We are now requesting meetings with NZTA and other parties again and we may call for another “Napier Heavy Traffic Public Meeting” as it has been a very long 19ys since NCC produced in 2000 Public meeting and they need to replicate this with same care and resolution to those same problems today again.

    Interested parties who wish to become involved may send details to this email [email protected]

    Citizens Environmental Advocacy Centre.
    Napier truck gridlock residents call for "user pays"

    • greywarshark 4.1

      Thinking Cleangreen, yours is an example of how far and hard NZrs have to fight against this neolib economic takeover with its white anting business model. This approach is what is taught as the 'right way' to develop and manage. The country isn't a nation, it is a location for business and profit making to the world; we aren't a State, we are in a state of disarray, dwindling and deteriorating, our logo the disappearing teeth-bared grin of Alice's Cheshire Cat.

      One of its distinguishing features is that from time to time its body disappears, the last thing visible being its iconic grin. (Makes me think of John Key's face somehow.) https://en.wikipedia.org/wiki/Cheshire_Cat

      How to get somewhere else? We have to look at what is needed and fight to get it done the right way, ie rail to Gisborne, sufficient for its coming needs from more export logs from the planned plantings organised by Shane Jones. Then put a toll on the highway for trucks so they have to think the economics of choice and pay to help alleviate the problems they cause for the people who live there.

      And then say, look at the possibility of floating logs out in rafts; would it be effective, how much pollution from bark etc that would fall to the seabed making it unhealthy for sea creatures.

      Think around the situation, include variables not just adopt spare economic models and the rest is ‘externalities – they can be brought into the sunlight.

      • cleangreen 4.1.1

        Thanks greywarshark,

        Our NGO fought hard in 2003-4 to establish that Napier had a truck noise and air quality issue then when we worked alongside NIWA and water care services to establish that Napier truck routes like the HB Expressway did have a large air pollution problem then and then we had a ‘parliamentary Commissioner of Environment’ sent their experts up to mintor and observe the truck gridlock then, and helen Clark wrote a letter mto me as Secretary to offer to help, and the article that explained this was featured in the ‘Dominion Post’ under section A6 on March 10 2003 entitled "”Pollution regularly exceeds Guidelines”."

        Then in 2005 the Parliamentary Commissioner for the Environment wrote his report and that same report now sits on their sits entitled “HB Expressway Noise and air quality issues”."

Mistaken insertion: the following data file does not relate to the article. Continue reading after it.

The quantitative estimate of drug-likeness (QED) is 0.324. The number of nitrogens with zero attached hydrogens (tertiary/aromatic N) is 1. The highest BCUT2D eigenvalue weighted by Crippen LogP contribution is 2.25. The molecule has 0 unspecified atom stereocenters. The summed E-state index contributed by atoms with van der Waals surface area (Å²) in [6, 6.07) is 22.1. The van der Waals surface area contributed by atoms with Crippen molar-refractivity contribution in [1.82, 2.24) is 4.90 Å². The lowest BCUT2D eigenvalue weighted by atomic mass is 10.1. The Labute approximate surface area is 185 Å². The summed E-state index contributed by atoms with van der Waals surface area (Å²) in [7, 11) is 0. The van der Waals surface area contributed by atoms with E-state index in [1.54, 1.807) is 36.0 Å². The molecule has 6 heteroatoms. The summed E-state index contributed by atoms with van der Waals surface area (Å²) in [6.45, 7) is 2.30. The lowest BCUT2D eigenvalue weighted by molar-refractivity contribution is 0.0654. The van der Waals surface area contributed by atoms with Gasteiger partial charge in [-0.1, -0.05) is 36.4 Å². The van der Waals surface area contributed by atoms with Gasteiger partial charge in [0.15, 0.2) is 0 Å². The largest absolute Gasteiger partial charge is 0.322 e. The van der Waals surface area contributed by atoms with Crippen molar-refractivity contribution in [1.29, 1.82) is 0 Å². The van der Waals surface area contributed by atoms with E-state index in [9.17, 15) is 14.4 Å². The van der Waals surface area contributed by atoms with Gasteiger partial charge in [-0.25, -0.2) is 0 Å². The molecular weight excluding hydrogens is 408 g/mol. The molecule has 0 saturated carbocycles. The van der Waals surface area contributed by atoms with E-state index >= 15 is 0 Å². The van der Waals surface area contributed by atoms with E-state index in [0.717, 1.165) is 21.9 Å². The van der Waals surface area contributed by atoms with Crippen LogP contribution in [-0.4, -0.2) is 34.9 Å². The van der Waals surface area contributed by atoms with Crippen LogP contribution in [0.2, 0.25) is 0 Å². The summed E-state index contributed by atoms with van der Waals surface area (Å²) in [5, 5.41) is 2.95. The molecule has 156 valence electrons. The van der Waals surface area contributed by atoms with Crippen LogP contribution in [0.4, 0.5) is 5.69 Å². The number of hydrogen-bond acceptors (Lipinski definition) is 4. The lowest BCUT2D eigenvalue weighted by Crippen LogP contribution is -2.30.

We have gone around the block with Labour in the last Labour government in 2003 and suffered nine cruel years under 'Keysnomics' and now half way through the term of this next labour government we are still suffering worse than ever.

        • greywarshark


          You and your working group of citizens are showing NZ what is needed. You understand your problems, the work has been done assessing them, and the need has been established for the remedial work. The citizens have shown responsibility and cost-efficiency and done the backgrounding – but up against neo liberal ideology that stands for nothing. After all Richard Prebble said he would sell our railway system for $1 didn't he? Correct me if I'm wrong but give me the reliable source for your opinion please.

          We have to expose the faults of the democracy we have been languishing under and acknowledge that we have as a country, had too much respect and too little interest in the standards and abilities of our politicians. We have got what we were willing to settle for, which was what suited individuals rather than building a strong economy. If they run the country as a business, and we are all shareholders, the results just don't meet reasonable expectations.

          • cleangreen

            Yes Greywarshark , The results from the company conducting the environmental monitoring here has advised us that the results of the survey of residential truck low frequency noise levels are serious, but the results are subject to commercial sensitivity and marked "private and confidential but we can say that they have confirmed what the WHO "Guidelines for community noise has stated that the company needs to confirm if there is a presence considerable amount of "low frequency noise" being emitted from this truck freight activity. We wonder why NZTA has done "Due Diligence" with these commercial vehicles activities and the excessive amounts of ‘Low frequency noise levels that they emit when NZTA had gone to great pains to show us all how they go after truck brake and hitch compliance but not about noise emissions? Not good enough, and we hope Phil Twyford is reading this as he needs to get involved here.

    • Sacha 4.2

      This is a ‘notice’ of a press release sent from the Northland Urban Rural Mission NGO about ‘how to get there’. http://community.scoop.co.nz/2019/05/call-to-transform-a-broken-system-has-been-left-unanswered/